- Learning agility is the passion, motivation and action taken to learn what you don't know
- Employees with high learning agility are fearless, open to new ideas, self-driven and outcome-focused
- Organizations can increase learning agility by welcoming failure, rethinking rewards and providing access to right resources
While we were dealing with technology-led disruptions, political instability, and changing operating models; the pandemic added another layer of uncertainty. Why is it that some businesses and people have found it difficult, whereas others have flourished even in these times? Is there something they know and others don't?
The answer is not what they know, but they are willing to find out what they need to know. This is called Learning Agility. It is the passion, motivation, and action taken to learn. People who display high learning agility are more likely to try new solutions and find answers to challenges faced by them.
Therefore, employees who display high learning agility become more valuable for organizational success.
Learning agility is the passion, motivation and action taken to learn what you don't know
How to identify employees with high learning agility?
As organizations and people managers, this is an important question. Employees with high learning agility display these four characteristics:
- Fearless: They are not afraid of challenges; instead, they thrive on them. They are the first ones to volunteer for a challenging assignment, a difficult client, or a project in an unfamiliar area.
- Open to new ideas: They are willing to listen to new ideas and try them out. They are not afraid of trying new solutions and occasionally failing in the process. They see failure as a step towards achieving their goal.
- Self-driven: They don't need any external motivation to learn new skills or try different approaches to achieve their goals. They invest in learning regularly and continue to upskill themselves. Despite the pressure of timelines, they find the time to learn.
- Outcome-focused: They never take their eyes off the goal and always focus on what would help them achieve their outcome and go after it.
Employees with high learning agility are fearless, open to new ideas, self-driven and outcome-focused
How to increase your learning agility?
With more and more organizations giving importance to learning agility, a question that comes to mind is that how do I measure my learning agility and how do I increase it?
There are questionnaires available that help you measure your learning agility. You could take one of those assessments to get started. However, a simple reflection on whether you display the four characteristics described above will help you get a good measure of your learning agility.
Whether you take an assessment or do a self-reflection, there will always be a scope to increase your learning agility. Therefore, the focus should be more on increasing your agility than measuring it accurately.
The steps to increase your agility are:
- Identify what to learn: This is the starting point and this will keep changing with each assignment, challenge, and objective you want to achieve.
- Take the first step to learn: Understand what method will help you learn. Will you learn through a course, or by shadow learning, or through a mentor?
- Keep up with the learning: Go the distance and don't quit midway. Learning does not happen overnight but does not take too long either.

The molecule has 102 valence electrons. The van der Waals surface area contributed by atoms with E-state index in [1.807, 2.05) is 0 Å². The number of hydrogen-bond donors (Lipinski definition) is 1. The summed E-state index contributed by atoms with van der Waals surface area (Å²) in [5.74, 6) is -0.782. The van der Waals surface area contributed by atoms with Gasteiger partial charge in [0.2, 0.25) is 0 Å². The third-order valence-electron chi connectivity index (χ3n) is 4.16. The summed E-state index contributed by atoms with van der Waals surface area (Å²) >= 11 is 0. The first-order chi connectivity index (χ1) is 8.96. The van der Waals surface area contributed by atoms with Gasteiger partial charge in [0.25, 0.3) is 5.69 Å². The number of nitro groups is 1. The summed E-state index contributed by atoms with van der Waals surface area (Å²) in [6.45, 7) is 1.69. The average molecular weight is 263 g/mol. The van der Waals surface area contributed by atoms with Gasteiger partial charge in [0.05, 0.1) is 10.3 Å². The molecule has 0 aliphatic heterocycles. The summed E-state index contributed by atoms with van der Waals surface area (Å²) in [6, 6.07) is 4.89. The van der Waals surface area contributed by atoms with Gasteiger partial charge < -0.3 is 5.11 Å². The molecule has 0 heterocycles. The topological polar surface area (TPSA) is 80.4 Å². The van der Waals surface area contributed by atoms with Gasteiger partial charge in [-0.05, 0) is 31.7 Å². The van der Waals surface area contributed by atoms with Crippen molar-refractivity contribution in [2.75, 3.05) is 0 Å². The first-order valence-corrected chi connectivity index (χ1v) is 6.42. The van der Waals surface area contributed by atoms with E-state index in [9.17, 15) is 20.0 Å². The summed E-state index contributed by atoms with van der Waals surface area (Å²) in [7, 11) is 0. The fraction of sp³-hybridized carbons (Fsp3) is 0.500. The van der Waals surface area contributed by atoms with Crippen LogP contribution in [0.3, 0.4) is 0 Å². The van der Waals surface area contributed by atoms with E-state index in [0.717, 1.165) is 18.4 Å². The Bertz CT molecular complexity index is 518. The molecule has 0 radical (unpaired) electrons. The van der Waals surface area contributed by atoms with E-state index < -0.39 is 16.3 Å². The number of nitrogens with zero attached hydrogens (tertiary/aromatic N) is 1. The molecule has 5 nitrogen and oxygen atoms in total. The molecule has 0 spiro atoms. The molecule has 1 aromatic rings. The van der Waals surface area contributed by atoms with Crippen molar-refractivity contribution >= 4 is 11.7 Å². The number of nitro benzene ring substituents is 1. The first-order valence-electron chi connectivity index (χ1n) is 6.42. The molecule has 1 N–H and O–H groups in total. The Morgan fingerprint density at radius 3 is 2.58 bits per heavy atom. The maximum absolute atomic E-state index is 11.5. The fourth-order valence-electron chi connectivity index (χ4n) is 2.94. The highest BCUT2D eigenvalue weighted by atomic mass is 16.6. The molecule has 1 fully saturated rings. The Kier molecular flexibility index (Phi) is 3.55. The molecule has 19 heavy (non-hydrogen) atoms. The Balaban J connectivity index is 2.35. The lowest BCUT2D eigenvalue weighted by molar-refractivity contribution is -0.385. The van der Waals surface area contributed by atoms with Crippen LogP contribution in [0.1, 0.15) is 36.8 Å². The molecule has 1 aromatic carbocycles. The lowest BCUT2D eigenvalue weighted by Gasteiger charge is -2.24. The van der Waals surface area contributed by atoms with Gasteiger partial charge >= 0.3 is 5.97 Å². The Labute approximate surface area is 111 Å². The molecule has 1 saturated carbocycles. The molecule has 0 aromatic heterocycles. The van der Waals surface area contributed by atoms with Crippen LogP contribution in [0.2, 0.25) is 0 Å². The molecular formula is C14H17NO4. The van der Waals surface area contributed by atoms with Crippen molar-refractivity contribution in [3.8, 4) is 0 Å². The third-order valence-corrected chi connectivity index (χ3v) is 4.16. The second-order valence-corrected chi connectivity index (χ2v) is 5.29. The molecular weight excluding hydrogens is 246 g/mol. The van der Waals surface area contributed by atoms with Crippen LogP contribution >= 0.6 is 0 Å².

- Apply what you have learned: Keep your eyes on the outcome and apply as you learn.
What should organizations do to increase learning agility?
- Check for high learning agility while hiring: Asking questions on how candidates solved complex challenges or how they processed their feedback can help you get insights into their learning agility.
- Welcome failure: Build a culture that is more accepting of failure. Employees with high learning agility will occasionally fail. Organizations will need to coach their leaders of being more tolerant. Most employees with high learning agility will take failure as an interim step and continue to find ways till they succeed.
- Reward success but focus on the process: Organizations will need to rethink their rewards philosophy. While they continue to reward innovation, achievements, new solutions, the focus has to be on what the employees did to achieve that. While the metrics can be a deciding factor, the narrative has to focus on how employees showed learning agility.
- Provide access to resources: A learning department that understands the value of learning agility can make a huge difference. They can begin by partnering with the business to understand the learning needs. Collaborations with top content providers and an assessment of internal mentors from whom employees can learn will make their contribution more strategic than operational.
Organizations can increase learning agility by welcoming failure, rethinking rewards and providing access to right resources
Employees who show high learning agility are more likely to achieve results. With openness to try new ideas and solutions, they are likely to inject new thinking within the organization. They are also more likely to encourage their teams to think fresh, try new solutions, and take on more challenging roles and assignments.
As an organization, you can not achieve learning agility by aggressive hiring or through a brilliant campaign. It is something to be developed with care and preserved with sincerity and intent.
Have you seen organizations cultivating a culture of high learning agility? Share you experience by writing to me at firstname.lastname@example.org